Sophomore year here at Embry Riddle has been going great so far. This year has been quite the journey, and distinctly different from last year. Let me tell you why being a sophomore is different from my previous years of education, and give you a few specific examples from the past week.
As a sophomore in the aerospace engineering program, I am going through what is colloquially known as “the gauntlet.” Every single aerospace engineer and electrical engineer here at Riddle is quite familiar with “the gauntlet”. It is called this because right now, I am taking courses such as Fluid Mechanics, Solid Mechanics, and Differential equations and Matrix Methods. These have been the most challenging engineering courses I have ever taken, but they are incredibly rewarding. After years of somewhat aimless studying in high school, it feels so refreshing to learn about material that I’m interested in. This same material that my professors are covering is material that is heavily used in aerospace engineering jobs today. Speaking of my professors, I’d like to say that they are an amazing group of teachers. For example, Dr. Hayashibara, my fluid mechanics professor, drives us to not just become another engineer crunching numbers, but someone who thinks for themselves and is able to grasp the big picture. As a highly driven person, I love this type of attitude and style of teaching, as it creates future leaders in the aerospace industry, rather than just an office worker. This is why being a sophomore is such a wonderful experience; we are finally learning how to affect and direct the industry that so many people here are passionate about.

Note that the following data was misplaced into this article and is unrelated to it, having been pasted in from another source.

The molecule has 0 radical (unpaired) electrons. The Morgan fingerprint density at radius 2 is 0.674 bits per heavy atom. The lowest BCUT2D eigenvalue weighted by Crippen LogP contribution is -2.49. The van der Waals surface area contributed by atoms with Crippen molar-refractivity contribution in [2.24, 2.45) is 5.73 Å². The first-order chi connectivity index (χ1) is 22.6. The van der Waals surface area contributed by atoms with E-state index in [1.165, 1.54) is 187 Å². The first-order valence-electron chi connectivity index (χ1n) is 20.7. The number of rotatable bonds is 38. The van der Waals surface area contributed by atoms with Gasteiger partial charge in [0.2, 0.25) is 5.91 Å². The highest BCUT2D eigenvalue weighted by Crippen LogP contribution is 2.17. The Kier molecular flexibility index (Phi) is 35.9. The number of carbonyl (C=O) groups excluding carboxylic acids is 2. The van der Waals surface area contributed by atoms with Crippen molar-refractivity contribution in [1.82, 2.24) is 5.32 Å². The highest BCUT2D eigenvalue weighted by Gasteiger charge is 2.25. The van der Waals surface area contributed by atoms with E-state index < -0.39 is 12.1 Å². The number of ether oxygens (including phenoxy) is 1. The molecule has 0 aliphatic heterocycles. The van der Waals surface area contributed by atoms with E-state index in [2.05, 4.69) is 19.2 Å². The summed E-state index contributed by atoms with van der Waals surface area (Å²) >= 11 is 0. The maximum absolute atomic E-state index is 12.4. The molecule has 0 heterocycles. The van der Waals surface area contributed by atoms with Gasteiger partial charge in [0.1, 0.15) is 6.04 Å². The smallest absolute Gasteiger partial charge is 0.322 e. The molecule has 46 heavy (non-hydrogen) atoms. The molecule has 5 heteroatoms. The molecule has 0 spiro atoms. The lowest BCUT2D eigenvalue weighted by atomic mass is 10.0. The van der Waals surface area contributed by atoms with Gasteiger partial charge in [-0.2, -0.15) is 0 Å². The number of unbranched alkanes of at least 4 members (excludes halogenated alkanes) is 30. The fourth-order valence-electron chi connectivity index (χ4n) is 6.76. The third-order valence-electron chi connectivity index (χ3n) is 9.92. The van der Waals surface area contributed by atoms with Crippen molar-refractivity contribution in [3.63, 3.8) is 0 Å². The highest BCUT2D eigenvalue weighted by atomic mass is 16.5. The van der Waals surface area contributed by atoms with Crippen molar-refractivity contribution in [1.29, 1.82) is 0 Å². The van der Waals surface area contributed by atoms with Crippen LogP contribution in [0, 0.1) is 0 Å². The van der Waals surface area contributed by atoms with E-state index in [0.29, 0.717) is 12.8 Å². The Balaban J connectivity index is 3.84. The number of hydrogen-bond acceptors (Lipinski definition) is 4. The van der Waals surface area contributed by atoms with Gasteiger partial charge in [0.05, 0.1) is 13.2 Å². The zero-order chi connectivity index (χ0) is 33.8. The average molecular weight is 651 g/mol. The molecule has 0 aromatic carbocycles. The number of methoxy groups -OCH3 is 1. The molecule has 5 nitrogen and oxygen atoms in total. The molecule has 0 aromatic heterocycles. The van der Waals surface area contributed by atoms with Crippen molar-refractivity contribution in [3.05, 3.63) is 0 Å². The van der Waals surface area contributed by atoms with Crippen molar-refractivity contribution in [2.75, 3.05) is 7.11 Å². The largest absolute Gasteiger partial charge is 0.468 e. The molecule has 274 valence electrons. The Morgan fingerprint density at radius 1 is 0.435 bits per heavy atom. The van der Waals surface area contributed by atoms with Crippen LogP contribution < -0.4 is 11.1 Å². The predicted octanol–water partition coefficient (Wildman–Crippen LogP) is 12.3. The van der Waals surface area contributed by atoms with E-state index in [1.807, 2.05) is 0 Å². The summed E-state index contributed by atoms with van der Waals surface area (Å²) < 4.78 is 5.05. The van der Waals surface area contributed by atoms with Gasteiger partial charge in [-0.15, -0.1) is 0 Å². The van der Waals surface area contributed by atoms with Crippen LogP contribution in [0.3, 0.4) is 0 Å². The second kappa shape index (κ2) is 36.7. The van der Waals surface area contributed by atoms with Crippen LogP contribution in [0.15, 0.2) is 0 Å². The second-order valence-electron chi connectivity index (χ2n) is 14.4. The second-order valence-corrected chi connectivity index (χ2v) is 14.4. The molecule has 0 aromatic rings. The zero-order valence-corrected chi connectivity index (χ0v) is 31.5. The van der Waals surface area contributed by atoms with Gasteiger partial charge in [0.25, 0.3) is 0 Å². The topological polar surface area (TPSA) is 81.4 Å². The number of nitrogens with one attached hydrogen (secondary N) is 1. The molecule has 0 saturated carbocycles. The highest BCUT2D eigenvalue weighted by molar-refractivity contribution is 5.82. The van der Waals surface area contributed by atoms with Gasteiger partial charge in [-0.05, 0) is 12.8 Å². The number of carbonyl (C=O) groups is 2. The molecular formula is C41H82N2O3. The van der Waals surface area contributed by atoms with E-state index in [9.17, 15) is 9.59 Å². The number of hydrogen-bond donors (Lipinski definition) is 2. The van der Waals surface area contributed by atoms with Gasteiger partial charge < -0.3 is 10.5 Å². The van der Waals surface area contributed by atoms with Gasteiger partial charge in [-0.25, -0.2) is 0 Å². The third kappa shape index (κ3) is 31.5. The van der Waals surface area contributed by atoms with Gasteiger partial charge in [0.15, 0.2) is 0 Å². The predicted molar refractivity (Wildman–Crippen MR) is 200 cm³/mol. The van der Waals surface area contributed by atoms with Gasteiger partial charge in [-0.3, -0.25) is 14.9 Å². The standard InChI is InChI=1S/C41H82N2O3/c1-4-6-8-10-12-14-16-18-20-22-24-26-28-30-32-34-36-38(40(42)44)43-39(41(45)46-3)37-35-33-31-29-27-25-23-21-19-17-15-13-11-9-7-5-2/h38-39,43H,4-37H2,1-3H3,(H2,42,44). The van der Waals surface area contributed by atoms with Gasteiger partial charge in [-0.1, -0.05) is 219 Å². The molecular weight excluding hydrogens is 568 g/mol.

Classes are not the only thing going on in my life too. This past weekend I stood guard for twenty four hours straight at the Veterans Hospital in honor of Veteran’s Day. Guarding the flag in this manner is known as Vigil. I did Vigil through the Detachment 028 Air Force ROTC Honor Guard, of which I am the commander. We rotated in thirty minute shifts to ceremonially guard the American flag through 18 degree weather. Having the honor to do this was an awakening experience, but we also had a ton of fun too. In our downtime between shifts I was able to spend time with my friends. At Embry-Riddle, you will form a group of really close friends due to the smaller nature of the campus. This is especially exaggerated by participation in activities, such as ROTC or engineering clubs. The group of friends I formed though experiences such as Vigil are people who I trust and I know I will be working with someday as we pursue our common passions for aviation and the Air Force.
Overall, life has been good. School is challenging, but incredibly rewarding. The experiences I’m having here only seem to get better with each semester. Until next time!